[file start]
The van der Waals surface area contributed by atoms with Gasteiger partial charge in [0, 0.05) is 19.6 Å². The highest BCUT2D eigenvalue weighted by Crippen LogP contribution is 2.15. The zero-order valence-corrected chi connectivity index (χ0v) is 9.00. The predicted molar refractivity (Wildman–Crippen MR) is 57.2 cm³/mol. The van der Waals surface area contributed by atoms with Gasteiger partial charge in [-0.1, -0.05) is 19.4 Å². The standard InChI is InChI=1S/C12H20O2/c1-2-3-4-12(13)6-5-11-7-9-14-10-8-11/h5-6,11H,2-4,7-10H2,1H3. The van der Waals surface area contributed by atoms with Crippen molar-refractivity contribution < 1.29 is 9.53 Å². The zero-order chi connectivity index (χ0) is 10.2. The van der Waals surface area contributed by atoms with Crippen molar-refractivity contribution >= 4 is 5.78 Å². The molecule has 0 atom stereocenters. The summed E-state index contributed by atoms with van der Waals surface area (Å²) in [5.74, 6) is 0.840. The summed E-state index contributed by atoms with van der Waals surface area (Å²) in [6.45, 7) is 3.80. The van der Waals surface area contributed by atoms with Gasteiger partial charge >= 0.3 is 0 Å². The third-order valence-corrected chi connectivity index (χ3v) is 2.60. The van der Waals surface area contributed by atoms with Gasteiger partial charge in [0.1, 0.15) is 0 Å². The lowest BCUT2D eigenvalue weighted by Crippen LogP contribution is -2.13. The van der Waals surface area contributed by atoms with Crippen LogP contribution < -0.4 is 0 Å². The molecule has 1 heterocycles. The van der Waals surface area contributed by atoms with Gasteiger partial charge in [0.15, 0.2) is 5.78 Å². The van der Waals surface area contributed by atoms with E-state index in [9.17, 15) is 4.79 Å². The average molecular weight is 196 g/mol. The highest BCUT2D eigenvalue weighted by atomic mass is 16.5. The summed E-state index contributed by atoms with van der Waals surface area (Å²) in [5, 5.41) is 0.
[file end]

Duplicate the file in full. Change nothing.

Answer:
The van der Waals surface area contributed by atoms with Gasteiger partial charge in [0, 0.05) is 19.6 Å². The highest BCUT2D eigenvalue weighted by Crippen LogP contribution is 2.15. The zero-order valence-corrected chi connectivity index (χ0v) is 9.00. The predicted molar refractivity (Wildman–Crippen MR) is 57.2 cm³/mol. The van der Waals surface area contributed by atoms with Gasteiger partial charge in [-0.1, -0.05) is 19.4 Å². The standard InChI is InChI=1S/C12H20O2/c1-2-3-4-12(13)6-5-11-7-9-14-10-8-11/h5-6,11H,2-4,7-10H2,1H3. The van der Waals surface area contributed by atoms with Crippen molar-refractivity contribution < 1.29 is 9.53 Å². The zero-order chi connectivity index (χ0) is 10.2. The van der Waals surface area contributed by atoms with Crippen molar-refractivity contribution >= 4 is 5.78 Å². The molecule has 0 atom stereocenters. The summed E-state index contributed by atoms with van der Waals surface area (Å²) in [5.74, 6) is 0.840. The summed E-state index contributed by atoms with van der Waals surface area (Å²) in [6.45, 7) is 3.80. The van der Waals surface area contributed by atoms with Gasteiger partial charge >= 0.3 is 0 Å². The third-order valence-corrected chi connectivity index (χ3v) is 2.60. The van der Waals surface area contributed by atoms with Gasteiger partial charge in [0.1, 0.15) is 0 Å². The lowest BCUT2D eigenvalue weighted by Crippen LogP contribution is -2.13. The van der Waals surface area contributed by atoms with Crippen LogP contribution < -0.4 is 0 Å². The molecule has 1 heterocycles. The van der Waals surface area contributed by atoms with Gasteiger partial charge in [0.15, 0.2) is 5.78 Å². The van der Waals surface area contributed by atoms with E-state index in [9.17, 15) is 4.79 Å². The average molecular weight is 196 g/mol. The highest BCUT2D eigenvalue weighted by atomic mass is 16.5. The summed E-state index contributed by atoms with van der Waals surface area (Å²) in [5, 5.41) is 0.